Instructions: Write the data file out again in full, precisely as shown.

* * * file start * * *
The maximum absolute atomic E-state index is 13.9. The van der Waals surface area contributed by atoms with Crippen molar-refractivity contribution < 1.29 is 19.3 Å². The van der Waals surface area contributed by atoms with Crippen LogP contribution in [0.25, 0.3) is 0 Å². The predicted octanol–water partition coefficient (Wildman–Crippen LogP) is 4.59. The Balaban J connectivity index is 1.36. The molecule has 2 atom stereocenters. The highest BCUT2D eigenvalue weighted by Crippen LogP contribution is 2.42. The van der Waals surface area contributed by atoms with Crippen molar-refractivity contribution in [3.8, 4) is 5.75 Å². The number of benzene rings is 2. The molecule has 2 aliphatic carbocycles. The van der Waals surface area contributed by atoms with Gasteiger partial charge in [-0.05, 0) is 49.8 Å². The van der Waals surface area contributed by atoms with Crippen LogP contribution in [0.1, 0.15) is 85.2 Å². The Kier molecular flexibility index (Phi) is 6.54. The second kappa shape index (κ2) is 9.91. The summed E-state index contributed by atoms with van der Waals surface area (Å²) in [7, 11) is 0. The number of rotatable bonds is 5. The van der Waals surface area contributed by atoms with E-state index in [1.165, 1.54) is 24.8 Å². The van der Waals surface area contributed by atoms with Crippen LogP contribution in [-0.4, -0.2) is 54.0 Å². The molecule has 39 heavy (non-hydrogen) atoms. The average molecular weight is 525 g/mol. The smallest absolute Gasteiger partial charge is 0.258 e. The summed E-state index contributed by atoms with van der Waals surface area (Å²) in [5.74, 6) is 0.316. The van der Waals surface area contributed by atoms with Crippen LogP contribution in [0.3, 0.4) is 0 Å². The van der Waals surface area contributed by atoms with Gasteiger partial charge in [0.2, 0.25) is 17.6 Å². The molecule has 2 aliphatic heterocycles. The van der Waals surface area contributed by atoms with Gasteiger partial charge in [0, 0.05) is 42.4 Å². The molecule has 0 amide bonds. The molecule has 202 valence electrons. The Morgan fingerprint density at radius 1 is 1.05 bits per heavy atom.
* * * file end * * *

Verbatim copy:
The maximum absolute atomic E-state index is 13.9. The van der Waals surface area contributed by atoms with Crippen molar-refractivity contribution < 1.29 is 19.3 Å². The van der Waals surface area contributed by atoms with Crippen LogP contribution in [0.25, 0.3) is 0 Å². The predicted octanol–water partition coefficient (Wildman–Crippen LogP) is 4.59. The Balaban J connectivity index is 1.36. The molecule has 2 atom stereocenters. The highest BCUT2D eigenvalue weighted by Crippen LogP contribution is 2.42. The van der Waals surface area contributed by atoms with Crippen molar-refractivity contribution in [3.8, 4) is 5.75 Å². The number of benzene rings is 2. The molecule has 2 aliphatic carbocycles. The van der Waals surface area contributed by atoms with Gasteiger partial charge in [-0.05, 0) is 49.8 Å². The van der Waals surface area contributed by atoms with Crippen LogP contribution in [0.1, 0.15) is 85.2 Å². The Kier molecular flexibility index (Phi) is 6.54. The second kappa shape index (κ2) is 9.91. The summed E-state index contributed by atoms with van der Waals surface area (Å²) in [7, 11) is 0. The number of rotatable bonds is 5. The van der Waals surface area contributed by atoms with E-state index in [1.165, 1.54) is 24.8 Å². The van der Waals surface area contributed by atoms with Crippen LogP contribution in [-0.4, -0.2) is 54.0 Å². The molecule has 39 heavy (non-hydrogen) atoms. The average molecular weight is 525 g/mol. The smallest absolute Gasteiger partial charge is 0.258 e. The summed E-state index contributed by atoms with van der Waals surface area (Å²) in [5.74, 6) is 0.316. The van der Waals surface area contributed by atoms with Crippen LogP contribution in [0.3, 0.4) is 0 Å². The van der Waals surface area contributed by atoms with Gasteiger partial charge in [0.2, 0.25) is 17.6 Å². The molecule has 2 aliphatic heterocycles. The van der Waals surface area contributed by atoms with Gasteiger partial charge in [0, 0.05) is 42.4 Å². The molecule has 0 amide bonds. The molecule has 202 valence electrons. The Morgan fingerprint density at radius 1 is 1.05 bits per heavy atom.